1st International Workshop on
Bots in Software Engineering

May 28th, 2019, Montreal, Canada
In conjunction with ICSE 2019

Keynote Speaker

Alan Nichol

The 5 levels of AI assistants

Developers around the world are striving to build software that leverages conversational AI. It is helpful to split these efforts to 5 levels of capability, in analogy with research on autonomous vehicles. There is no straightforward dichotomy between dumb chatbots and AGI, but a series of gradations which can help us understand progress. I will talk about the key characteristics of level 3 conversational AI, which is where the most advanced teams are today. I will discuss the difficult machine learning and engineering problems that this poses, and how we see solutions developing within the Rasa community, leveraging research in the field to advance the state of the art.

About the speaker: Dr. Alan Nichol is the co-founder and CTO of Rasa, and a maintainer of Rasa NLU and Rasa Core, the leading open source libraries for building conversational AI. He is also the author of the DataCamp course “building chatbots in python”. He holds a PhD in machine learning from the University of Cambridge and has years of experience building AI products in industry.

Accepted & Invited Papers

  • (invited) Explainable Software Bot Contributions: Case Study of Automated Bug Fixes
    Martin Monperrus

  • (invited) Sorry to Bother You: Designing Bots for Effective Recommendations
    Chris Brown and Chris Parnin

  • (invited) Defining and Classifying Software Bots: A Faceted Taxonomy
    Carlene Lebeuf, Alexey Zagalsky, Matthieu Foucault and Margaret-Anne Storey

  • (invited) Building Sankie: An AI platform for DevOps
    Rahul Kumar, Chandra Maddila, Chetan Bansal, Nitin Sharma, Shawn Martelock and Ravi Bhargava

  • Building an Expert Recommender Chatbot
    Jhonny Cerezo, Juraj Kubelka, Romain Robbes and Alexandre Bergel

  • Current and Future Bots in Software Development
    Linda Erlenhov, Francisco Gomes de Oliveira Neto, Riccardo Scandariato and Philipp Leitner

  • A Chatbot for Conflict Detection and Resolution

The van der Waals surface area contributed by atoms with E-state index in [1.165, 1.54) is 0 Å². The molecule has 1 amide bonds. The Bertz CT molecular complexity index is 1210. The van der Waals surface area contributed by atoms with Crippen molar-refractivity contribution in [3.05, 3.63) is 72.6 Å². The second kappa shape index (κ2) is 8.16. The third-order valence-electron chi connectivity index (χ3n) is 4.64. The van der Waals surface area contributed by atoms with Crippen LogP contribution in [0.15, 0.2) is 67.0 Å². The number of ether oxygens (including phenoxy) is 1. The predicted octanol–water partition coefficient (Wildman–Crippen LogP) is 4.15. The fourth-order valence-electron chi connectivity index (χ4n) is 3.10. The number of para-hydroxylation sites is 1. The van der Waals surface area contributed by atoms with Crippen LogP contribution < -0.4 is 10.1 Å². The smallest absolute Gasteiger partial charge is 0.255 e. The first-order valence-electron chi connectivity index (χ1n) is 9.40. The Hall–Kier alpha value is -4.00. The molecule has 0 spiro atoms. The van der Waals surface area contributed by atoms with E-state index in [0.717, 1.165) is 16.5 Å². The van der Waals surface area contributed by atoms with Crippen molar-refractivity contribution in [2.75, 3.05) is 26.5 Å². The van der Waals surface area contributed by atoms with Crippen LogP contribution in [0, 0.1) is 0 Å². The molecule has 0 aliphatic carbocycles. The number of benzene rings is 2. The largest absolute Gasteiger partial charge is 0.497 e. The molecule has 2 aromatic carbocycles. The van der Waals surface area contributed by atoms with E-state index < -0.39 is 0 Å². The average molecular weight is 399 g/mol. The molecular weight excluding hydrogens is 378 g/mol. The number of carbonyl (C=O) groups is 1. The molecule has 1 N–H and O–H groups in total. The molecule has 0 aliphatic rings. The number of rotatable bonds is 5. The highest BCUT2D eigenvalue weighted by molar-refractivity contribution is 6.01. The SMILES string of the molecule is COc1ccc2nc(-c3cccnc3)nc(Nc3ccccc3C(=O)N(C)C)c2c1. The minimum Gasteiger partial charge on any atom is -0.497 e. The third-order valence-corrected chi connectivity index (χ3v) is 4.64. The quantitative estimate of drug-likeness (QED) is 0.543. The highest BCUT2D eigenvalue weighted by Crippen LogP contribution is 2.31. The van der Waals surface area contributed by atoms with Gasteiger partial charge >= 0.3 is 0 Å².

Elahe Paikari, Jaeeun Choi, Seonkyu Kim, Sooyoung Baek, Myeongsoo Kim, Seungeon Lee, Chaeyeon Han, Youngjae Kim, Kahye Ahn, Chan Cheong and Andre van der Hoek

  • Towards an Autonomous Bot for Automatic Source Code Refactoring
    Marvin Wyrich and Justus Bogner

  • An Additional Set of (Automated) Eyes: Chatbots for Agile Retrospectives
    Christoph Matthies, Franziska Dobrigkeit and Guenter Hesse

  • Should I Stale or Should I Close? An Analysis of a Bot that Closes Abandoned Issues and Pull Requests
    Mairieli Wessel, Igor Steinmacher, Igor Wiese and Marco Aurélio Gerosa

  • Towards s/engineer/bot: Principles for Program Repair Bots
    Rijnard van Tonder and Claire Le Goues

  • TutorBot : Contextual learning guide for Software Engineers
    Venkatesh Subramanian, Nisha Ramachandra and Neville Dubash

  • A Bot for Suggesting Questions that Match Each User's Expertise
    Katsunori Fukui, Tomoki Miyazaki and Masao Ohira

  • Adopting Conversational Interfaces for Exploring OSGi-based Software Architectures in Augmented Reality
    Peter Seipel, Adrian Stock, Sivasurya Santhanam, Artur Baranowski, Nico Hochgeschwender and Andreas Schreiber

  • A Smart Advisor for Software Delivery - a Bot framework for Awareness, Alerts and Advice
    Vibhu Saujanya Sharma, Rohit Mehra, Vikrant Kaulgud and Sanjay Podder

Call for Papers
International Workshop on Bots in Software Engineering